By Chesley Payne
I often receive questions about what rights an owner has in the event the owner defaults and is facing foreclosure by a mortgage company.
The owner’s rights are directly related to what theory of law applies in that state. In Alabama, we are a title theory state. In a title theory state, the mortgage company is deemed to have a legal interest in the owner’s property that can be executed through a foreclosure sale to remove the owner’s legal right to the property. Other states apply a lien theory, which means the mortgage company’s interest in the property is only a lien and is not an ownership interest.
A mortgage company in this state has no property ownership rights until the mortgage is foreclosed. The difference between the two usually means that mortgages in a title theory state can be foreclosed without filing a lawsuit while mortgages in a lien theory state can be foreclosed only through the use of a judicial foreclosure procedure (basically, filing a lawsuit). Obviously, this is not true in all cases and your situation should be examined by an attorney licensed in the jurisdiction in which your land is located.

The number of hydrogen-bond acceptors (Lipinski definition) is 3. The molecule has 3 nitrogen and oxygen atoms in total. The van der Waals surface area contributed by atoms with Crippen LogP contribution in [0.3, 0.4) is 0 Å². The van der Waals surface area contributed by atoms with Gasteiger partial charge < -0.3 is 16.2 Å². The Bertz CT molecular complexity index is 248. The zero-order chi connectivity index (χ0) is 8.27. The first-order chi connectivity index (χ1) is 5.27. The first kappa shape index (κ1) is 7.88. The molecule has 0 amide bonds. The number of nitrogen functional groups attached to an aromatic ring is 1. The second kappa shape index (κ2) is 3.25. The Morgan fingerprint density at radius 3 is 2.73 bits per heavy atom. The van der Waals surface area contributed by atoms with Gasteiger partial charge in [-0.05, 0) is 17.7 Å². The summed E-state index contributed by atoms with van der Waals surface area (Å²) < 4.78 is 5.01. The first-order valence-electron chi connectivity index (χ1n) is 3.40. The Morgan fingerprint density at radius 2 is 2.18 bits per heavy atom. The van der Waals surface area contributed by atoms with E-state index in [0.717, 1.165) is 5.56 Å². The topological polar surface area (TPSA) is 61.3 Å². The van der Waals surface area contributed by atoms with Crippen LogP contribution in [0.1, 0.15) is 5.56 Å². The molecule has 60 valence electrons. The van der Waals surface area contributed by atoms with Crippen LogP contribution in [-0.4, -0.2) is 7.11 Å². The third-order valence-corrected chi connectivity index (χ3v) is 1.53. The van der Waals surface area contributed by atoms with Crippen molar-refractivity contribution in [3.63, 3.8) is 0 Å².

However, for Alabama land owners who have a mortgage on their property, it’s important to note a foreclosure can take place in a relatively short period of time, about 45 to 60 days. Therefore, if you are having difficulty making your payments, you must move quickly to avoid disastrous consequences from a mortgage company exercising its right to foreclose through a non-judicial foreclosure. For mortgage lenders, it’s important to have a right of sale provision in every mortgage. Failure to have this provision can cause delay and additional cost due to your having to file a lawsuit to recover the property. In all instances, contact your attorney to ensure your legal rights are being protected.